Running from The Apocalypse

This morning I’m running from The Apocalypse.

Now, on my best day (that’s with six months of consistent training and ten pounds off my body) I’m usually a middling to average age grouper. I may be able to pull off sub-nine miles in ideal (cool, low humidity) conditions. But The Apocalypse rarely comes for you in ideal conditions. This particular morning was no different. An unexceptional fog thickened the air just enough to obscure the streetlights–blurring the shadows–and keep the exhaust fumes and fireplace smoke hanging low–a pungent irritant. Morning sounds took on that peculiar fog-enhanced quality–muffled, yet at the same time enhanced.

All these characteristics coalesced in a keen way–letting my senses get a whiff of just how close The Apocalypse was getting and how fast it was gaining on me. Because The Apocalypse was never quiet and it stank.

That was to be expected of course. The Apocalypse was a big deal. And though it could swiftly sweep across towering mountain ranges, vast oceans and even Michigan Avenue in Dunedin, FL, it was anything but subtle.

That made getting caught by The Apocalypse even more demeaning–more destructive. I could hear it coming and I could not accelerate. I could hear the stab of one foot and the drag of the other–not an efficient stride in the least. But the power and endurance of The Apocalypse made up for that. It simply kept coming–relentless. It didn’t stop for water or Gatorade or a gel–it plowed ahead. It endured. It persevered. It never stopped.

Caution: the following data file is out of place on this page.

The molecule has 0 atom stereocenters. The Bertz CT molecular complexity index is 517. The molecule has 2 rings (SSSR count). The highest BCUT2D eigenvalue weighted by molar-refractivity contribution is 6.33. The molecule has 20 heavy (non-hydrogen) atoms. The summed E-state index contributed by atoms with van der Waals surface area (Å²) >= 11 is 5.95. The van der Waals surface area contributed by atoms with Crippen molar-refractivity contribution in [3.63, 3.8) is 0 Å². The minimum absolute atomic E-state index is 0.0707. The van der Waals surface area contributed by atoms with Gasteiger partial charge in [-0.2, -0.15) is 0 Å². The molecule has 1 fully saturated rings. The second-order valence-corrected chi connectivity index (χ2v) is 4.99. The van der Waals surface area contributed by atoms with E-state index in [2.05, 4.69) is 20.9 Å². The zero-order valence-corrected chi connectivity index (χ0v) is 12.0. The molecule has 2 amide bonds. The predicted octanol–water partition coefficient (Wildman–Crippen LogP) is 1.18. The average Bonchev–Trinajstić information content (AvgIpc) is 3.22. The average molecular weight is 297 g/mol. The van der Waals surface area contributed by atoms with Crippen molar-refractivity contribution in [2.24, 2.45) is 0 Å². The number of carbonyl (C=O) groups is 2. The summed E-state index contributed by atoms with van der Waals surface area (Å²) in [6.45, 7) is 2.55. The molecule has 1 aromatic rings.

As I passed the fire station the drag of The Apocalypse’s one foot echoed like thunder off the huge garage doors. It was closing in.

I tried to run faster–to make my feet lighter. I sucked in more air–through my mouth. Through my nose. It was thicker now–like a fresh frozen milkshake laboriously drawn through a straw of inadequate diameter. It lingered in my nose hairs–my nasal passages–and saturated my olfactory receptors with the burned diesel fuel stink of The Apocalypse.

Apocalypse Ahead Rusty Sign under CloudsMy shirt was saturated–dampness from the fog mixed with the moist, foul breath of The Apocalypse closing in. I was almost to the stoplight at Pinehurst Road–my turnaround point–and contrary to a typical morning the sky became claustrophobically darker.

I ran hard to the intersection and abruptly pivoted 180 degrees to face The Apocalypse–better to be annihilated facing the darkness. Right? Right. Yet as I completed my pivot and fell back into my normal stride I wasn’t stopped by a wall of chaos, the screeching of evil or the stink of rot–I ran unimpeded. I ran all the way home. I didn’t run any quicker. But I did run with something in my head–the idea for this little story.

~ by kipwkoelsch on March 12, 2019.

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